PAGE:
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News and notes on guns in America

Daily Bulletin: Why Wasn’t the Congressional Baseball Shooting a Much Bigger Deal?

Hello, readers. Fact-checkers call out Jeff Sessions for another misleading claim about Chicago gun violence. Remarks by Apple’s CEO tacitly add to the corporate endorsement of gun reform. Those stories and more, below.

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WHAT TO KNOW TODAY

BuzzFeed details how last summer’s Congressional baseball shooting could have been worse — and how little changed because of it. The report provides a striking tick-tock account of the shooting at a morning practice of the Republican baseball team, walking readers through the factors that limited casualties and hearing from GOP lawmakers frustrated that the FBI did not assign a political motive to the gunman. Key line: “Two dozen members of Congress were nearly killed one morning last year, and the country didn’t change very much at all.”

Apple CEO Tim Cook praised the youth movement for gun reform in a college commencement speech. Reporters have noted the unabashedly political nature of some of Cook’s remarks to graduates of Duke University on Sunday. “It’s in those truly trying moments that the fearless inspire us. Fearless, like the students of Parkland, Florida, who refused to be silent about the epidemic of gun violence and have rallied millions to their cause,” Cook said, in a speech that also embraced #MeToo and immigrant rights activism. A video of the speech is available here.

The National Rifle Association is suing Governor Andrew Cuomo of New York and the state’s financial services agency for alleged First Amendment violations. The lawsuit addresses two points of contention: New York’s regulatory actions against self-defense insurance offered by the NRA, and its suggestion to banks to reconsider their relationships with the gun group. The lawsuit, filed in federal court, is one prong of the NRA’s legal counteroffensive over its Carry Guard program. Regular Bulletin readers will recall that the NRA is also suing its insurance administrator Lockton for dropping the NRA amid a probe that resulted in a $7 million fine for the firm.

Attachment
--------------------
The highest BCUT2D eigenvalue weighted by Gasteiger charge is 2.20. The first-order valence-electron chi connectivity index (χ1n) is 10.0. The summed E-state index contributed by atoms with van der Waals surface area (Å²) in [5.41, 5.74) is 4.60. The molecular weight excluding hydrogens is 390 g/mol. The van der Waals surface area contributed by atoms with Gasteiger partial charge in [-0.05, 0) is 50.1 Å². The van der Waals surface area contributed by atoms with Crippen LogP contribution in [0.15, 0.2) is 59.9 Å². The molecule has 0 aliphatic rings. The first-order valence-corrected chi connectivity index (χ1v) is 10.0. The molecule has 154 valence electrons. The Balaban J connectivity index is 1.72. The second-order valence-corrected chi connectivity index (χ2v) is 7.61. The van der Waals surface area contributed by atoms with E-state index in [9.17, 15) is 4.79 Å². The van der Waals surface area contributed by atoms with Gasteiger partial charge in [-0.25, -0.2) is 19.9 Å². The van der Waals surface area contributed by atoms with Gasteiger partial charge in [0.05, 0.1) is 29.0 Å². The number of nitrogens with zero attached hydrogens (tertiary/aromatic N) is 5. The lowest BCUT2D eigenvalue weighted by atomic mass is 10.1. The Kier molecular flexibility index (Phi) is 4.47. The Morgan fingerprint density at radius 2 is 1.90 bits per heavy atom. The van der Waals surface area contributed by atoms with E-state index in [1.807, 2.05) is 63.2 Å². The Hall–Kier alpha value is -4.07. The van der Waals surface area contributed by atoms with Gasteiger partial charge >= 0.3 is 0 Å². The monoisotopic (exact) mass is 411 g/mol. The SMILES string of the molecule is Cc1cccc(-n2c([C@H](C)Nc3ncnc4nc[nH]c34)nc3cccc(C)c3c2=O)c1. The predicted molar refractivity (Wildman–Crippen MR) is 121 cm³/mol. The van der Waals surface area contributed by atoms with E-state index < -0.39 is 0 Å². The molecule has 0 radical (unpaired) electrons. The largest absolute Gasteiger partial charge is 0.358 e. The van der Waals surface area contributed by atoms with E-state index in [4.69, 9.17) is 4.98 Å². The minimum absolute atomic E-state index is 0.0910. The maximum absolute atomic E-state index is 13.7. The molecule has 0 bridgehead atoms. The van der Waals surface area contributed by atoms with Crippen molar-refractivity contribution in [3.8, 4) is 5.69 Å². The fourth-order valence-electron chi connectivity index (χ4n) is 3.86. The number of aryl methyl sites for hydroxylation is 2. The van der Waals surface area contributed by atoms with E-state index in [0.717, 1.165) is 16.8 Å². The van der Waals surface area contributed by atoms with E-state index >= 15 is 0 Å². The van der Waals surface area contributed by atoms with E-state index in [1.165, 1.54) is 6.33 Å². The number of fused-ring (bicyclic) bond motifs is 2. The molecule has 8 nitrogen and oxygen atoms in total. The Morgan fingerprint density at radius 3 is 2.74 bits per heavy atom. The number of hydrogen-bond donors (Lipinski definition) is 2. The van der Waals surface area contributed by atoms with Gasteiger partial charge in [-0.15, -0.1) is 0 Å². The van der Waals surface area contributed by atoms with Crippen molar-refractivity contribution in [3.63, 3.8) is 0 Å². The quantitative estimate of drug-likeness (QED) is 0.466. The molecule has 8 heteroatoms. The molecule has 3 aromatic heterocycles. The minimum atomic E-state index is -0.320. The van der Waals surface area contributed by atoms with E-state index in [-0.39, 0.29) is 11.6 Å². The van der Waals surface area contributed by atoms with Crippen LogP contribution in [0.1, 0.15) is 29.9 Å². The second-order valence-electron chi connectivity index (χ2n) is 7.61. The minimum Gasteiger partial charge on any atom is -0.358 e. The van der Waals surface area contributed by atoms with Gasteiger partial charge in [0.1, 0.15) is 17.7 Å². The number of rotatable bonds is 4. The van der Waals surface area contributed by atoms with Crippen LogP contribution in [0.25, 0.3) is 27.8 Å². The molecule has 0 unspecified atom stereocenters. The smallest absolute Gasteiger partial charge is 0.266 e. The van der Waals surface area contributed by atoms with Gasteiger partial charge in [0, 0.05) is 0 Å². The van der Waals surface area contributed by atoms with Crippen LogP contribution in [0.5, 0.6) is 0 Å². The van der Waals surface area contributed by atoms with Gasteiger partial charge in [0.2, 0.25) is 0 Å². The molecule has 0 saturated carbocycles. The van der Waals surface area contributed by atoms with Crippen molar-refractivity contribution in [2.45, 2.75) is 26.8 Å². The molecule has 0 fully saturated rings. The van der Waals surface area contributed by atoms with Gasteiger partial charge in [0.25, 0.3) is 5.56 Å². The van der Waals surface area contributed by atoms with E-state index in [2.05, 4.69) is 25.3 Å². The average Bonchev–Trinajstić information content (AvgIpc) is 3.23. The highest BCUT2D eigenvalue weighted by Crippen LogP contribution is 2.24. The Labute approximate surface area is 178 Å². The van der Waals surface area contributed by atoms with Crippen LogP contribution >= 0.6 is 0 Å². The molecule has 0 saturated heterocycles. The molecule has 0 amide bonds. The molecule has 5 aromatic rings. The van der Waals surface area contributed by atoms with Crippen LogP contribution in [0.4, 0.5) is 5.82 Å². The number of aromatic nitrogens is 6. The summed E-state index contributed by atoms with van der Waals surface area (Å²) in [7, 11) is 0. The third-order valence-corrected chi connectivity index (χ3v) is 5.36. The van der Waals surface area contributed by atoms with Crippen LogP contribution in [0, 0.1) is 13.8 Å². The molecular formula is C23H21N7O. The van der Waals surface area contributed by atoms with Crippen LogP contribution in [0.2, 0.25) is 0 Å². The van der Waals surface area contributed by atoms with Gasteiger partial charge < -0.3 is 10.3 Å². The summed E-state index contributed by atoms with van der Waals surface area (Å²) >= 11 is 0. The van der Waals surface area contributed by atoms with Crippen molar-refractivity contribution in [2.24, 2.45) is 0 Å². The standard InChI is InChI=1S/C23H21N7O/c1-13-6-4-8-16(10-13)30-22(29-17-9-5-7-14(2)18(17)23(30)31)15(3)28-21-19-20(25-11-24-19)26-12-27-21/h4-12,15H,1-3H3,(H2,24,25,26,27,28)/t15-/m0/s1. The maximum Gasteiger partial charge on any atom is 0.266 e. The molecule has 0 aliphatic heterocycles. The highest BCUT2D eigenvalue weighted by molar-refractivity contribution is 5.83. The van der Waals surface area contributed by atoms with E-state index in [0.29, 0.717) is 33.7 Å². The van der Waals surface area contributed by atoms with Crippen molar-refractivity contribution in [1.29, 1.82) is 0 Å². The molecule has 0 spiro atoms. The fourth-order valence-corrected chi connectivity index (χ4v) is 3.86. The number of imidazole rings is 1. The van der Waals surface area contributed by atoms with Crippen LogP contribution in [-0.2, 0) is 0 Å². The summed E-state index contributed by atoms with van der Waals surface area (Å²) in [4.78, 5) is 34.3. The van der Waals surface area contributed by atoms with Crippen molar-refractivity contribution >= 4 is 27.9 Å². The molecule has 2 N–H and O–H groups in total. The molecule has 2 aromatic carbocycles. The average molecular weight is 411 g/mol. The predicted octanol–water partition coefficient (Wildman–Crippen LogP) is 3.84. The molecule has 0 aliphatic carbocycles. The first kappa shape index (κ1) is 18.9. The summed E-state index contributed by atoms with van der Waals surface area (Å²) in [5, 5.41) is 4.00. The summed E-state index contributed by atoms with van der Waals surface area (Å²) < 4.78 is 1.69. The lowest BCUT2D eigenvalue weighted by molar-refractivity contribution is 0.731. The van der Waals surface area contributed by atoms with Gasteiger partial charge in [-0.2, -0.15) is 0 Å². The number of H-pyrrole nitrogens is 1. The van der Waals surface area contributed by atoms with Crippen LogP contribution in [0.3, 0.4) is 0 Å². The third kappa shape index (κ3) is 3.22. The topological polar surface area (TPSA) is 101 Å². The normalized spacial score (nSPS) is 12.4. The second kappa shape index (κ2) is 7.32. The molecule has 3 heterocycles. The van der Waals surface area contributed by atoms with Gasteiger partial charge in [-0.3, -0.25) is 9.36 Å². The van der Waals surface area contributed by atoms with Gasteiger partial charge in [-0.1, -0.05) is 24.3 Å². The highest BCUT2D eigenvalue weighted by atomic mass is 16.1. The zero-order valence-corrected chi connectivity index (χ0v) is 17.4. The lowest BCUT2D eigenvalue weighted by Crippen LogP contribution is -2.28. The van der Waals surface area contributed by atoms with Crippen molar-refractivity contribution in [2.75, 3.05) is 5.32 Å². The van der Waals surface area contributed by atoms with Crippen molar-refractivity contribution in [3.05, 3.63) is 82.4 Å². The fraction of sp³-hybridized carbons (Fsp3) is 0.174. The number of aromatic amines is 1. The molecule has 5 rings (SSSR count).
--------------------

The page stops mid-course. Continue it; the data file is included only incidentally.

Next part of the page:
The Washington Post’s factchecker gave Jeff Sessions three Pinocchios for a claim about Chicago homicide rates. In 2015, as part of a settlement with the American Civil Liberties Union, the city began requiring police officers to undergo training and record data on stop-and-frisk encounters; in 2016, the murder rate in Chicago jumped 60 percent. Two University of Utah professors concluded, in unpublished research, that the new stop-and-frisk protocols caused the spike in deaths, a conclusion that Attorney General Jeff Sessions echoed in a speech last week. As the Post’s factchecker noted, however, other cities decreased stop-and-frisk without recording subsequent rises in violent crime, including New York, Seattle, and Newark, and experts suggest that Chicago’experience may be an anomaly.

Weekend gun violence in Chicago returned to ongoing rates following a deadly spike. Two people were killed, and at least 16 more were wounded on Saturday and Sunday, which squares with the trend of lower rates of gun violence in the city so far this year. The first week of May, when nine people were killed and 76 were wounded, was the city’s deadliest in 2018. Until then, Chicago had been averaging about 42 shootings a week.

Oklahoma’s Republican governor vetoed a permitless-carry bill. The measure would also have eliminated the training requirement that gun owners must currently fulfill before carrying a gun in public. By rejecting the bill, Mary Fallin bucked a trend that has seen at least 10 states strip away permitting requirements over the past decade.

ONE LAST THING

The man who wrestled a rifle away from the Waffle House gunman met with Parkland survivors over the weekend. James Shaw Jr. sustained burns to his hands while disarming the gunman who fatally shot four people in Tennessee last month. Emma Gonzalez, a senior at Marjory Stoneman Douglas High School and one of the most prominent organizers of the March for Our Lives, had tweeted that Shaw is her hero. After the two connected on Saturday, Shaw showed the feeling was mutual, tweeting that he “met one of my heroes today.” Since the Waffle House shooting on April 22, Shaw has raised nearly $250,000 for the victims.